Sapindales - Order
Sapindales is a large order, containing 9 families (APGII)
some of which are of very great economic and culinary value. The
culinary families each have their own page. While those family pages
will usually be accessed directly, this page serves to organize them
and show the diversity of the order. The photo is of a young Sugar
Maple Tree (Acer saccharum) which belongs to the Soapberry Family.
Photo by Bruce Marlin distributed under license Creative
Attribution-ShareAlike 2.5 Generic.
Citrus Family -
The highly aromatic Rutaceae family (named for the bitter herb
Rue), is most familiar from the genus
Citrus and often called the Citrus family. Several other genera
have a less prominent role in culinary affairs. The common edible citrus
varieties are all tropical or subtropical and of Asian origin. The
Citrus Family has its own page.
Soapberry Family -
The Soapberries are a diverse family of temperate to
subtropical trees, shrubs and lianas (vines), a few of which have some
significance as food - and others as cleansing agents.
Photo of lychees on tree by U.S. Department of Agriculture = public
The Soapberry Family has its own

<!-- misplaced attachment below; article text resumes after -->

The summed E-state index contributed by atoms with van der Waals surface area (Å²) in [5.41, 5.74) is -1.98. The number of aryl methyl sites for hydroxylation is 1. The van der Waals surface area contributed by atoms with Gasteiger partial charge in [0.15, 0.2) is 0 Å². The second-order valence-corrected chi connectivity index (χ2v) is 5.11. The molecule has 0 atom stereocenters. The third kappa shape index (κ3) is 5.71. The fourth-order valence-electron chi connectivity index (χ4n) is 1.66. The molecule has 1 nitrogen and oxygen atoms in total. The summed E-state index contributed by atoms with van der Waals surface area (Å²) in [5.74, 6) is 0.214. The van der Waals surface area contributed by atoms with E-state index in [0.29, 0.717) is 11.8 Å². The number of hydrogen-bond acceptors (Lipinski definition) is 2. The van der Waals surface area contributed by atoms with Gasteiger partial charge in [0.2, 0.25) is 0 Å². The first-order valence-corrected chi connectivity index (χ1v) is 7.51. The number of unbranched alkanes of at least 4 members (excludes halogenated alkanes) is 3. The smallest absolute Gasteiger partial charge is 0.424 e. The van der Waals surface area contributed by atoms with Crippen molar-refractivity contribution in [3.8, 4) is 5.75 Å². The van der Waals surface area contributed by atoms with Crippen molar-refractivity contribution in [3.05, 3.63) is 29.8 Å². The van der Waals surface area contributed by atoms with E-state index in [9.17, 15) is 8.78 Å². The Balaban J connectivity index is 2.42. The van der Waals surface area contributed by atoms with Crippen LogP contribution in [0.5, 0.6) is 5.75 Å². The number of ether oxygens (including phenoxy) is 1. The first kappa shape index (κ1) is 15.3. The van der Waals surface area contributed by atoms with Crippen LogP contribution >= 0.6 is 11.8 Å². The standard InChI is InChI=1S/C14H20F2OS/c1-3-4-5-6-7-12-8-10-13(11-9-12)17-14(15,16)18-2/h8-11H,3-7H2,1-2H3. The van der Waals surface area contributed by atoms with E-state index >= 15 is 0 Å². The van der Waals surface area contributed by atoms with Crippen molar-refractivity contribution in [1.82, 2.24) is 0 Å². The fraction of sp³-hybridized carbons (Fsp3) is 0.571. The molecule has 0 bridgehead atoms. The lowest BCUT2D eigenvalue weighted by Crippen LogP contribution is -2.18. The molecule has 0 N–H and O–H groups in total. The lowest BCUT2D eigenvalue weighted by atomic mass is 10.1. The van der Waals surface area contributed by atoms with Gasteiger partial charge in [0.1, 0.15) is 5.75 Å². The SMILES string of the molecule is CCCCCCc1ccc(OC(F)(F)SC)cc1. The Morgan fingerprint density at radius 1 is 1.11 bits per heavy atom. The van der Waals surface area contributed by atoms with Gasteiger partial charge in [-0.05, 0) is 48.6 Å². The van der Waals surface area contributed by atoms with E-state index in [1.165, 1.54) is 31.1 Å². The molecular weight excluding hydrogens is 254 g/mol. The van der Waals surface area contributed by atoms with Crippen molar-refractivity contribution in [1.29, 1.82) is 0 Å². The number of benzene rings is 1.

Cashew / Mango Family
The Cashews are a medium sized family of resinous trees
and plants, mostly tropical but some temperate. Some provide highly
prized edible fruit, but many have an irritant in their sap which causes
rashes in humans, poison ivy being the most notorious.
Torchwood Family -
The Torchwood family is a modest sized family of very resinous trees.
Many are famous for resins used medicinally, as incense and for various
industrial purposes, but the family does provide a few culinary items
The Torchwood Family has its own
Mahogany Family -
The Mahogany family is more familiar for wood used in boats and fine
furniture than as food, but a few varieties are of culinary value. A
number of these trees bear edible fruit, which is enjoyed in the
regions where the trees grow, but is seldom exploited commercially,
and even then mostly on a local scale.